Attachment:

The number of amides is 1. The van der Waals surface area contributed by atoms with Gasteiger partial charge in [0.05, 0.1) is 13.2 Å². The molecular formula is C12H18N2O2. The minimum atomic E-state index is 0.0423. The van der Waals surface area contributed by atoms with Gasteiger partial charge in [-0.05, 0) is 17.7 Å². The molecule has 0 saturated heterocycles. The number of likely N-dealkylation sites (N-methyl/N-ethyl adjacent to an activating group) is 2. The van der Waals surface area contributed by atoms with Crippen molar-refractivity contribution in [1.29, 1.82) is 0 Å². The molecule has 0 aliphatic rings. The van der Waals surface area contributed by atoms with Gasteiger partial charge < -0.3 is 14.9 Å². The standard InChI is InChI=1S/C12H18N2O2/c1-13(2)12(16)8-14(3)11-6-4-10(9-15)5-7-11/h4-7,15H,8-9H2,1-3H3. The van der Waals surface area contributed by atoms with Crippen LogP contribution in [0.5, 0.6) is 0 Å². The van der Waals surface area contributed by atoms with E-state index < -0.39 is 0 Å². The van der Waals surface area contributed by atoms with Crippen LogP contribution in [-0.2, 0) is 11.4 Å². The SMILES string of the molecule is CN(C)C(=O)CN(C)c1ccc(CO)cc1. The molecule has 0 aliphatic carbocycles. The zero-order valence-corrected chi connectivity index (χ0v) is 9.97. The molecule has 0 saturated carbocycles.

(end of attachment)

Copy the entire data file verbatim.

The number of amides is 1. The van der Waals surface area contributed by atoms with Gasteiger partial charge in [0.05, 0.1) is 13.2 Å². The molecular formula is C12H18N2O2. The minimum atomic E-state index is 0.0423. The van der Waals surface area contributed by atoms with Gasteiger partial charge in [-0.05, 0) is 17.7 Å². The molecule has 0 saturated heterocycles. The number of likely N-dealkylation sites (N-methyl/N-ethyl adjacent to an activating group) is 2. The van der Waals surface area contributed by atoms with Crippen molar-refractivity contribution in [1.29, 1.82) is 0 Å². The molecule has 0 aliphatic rings. The van der Waals surface area contributed by atoms with Gasteiger partial charge < -0.3 is 14.9 Å². The standard InChI is InChI=1S/C12H18N2O2/c1-13(2)12(16)8-14(3)11-6-4-10(9-15)5-7-11/h4-7,15H,8-9H2,1-3H3. The van der Waals surface area contributed by atoms with Crippen LogP contribution in [0.5, 0.6) is 0 Å². The van der Waals surface area contributed by atoms with E-state index < -0.39 is 0 Å². The van der Waals surface area contributed by atoms with Crippen LogP contribution in [-0.2, 0) is 11.4 Å². The SMILES string of the molecule is CN(C)C(=O)CN(C)c1ccc(CO)cc1. The molecule has 0 aliphatic carbocycles. The zero-order valence-corrected chi connectivity index (χ0v) is 9.97. The molecule has 0 saturated carbocycles.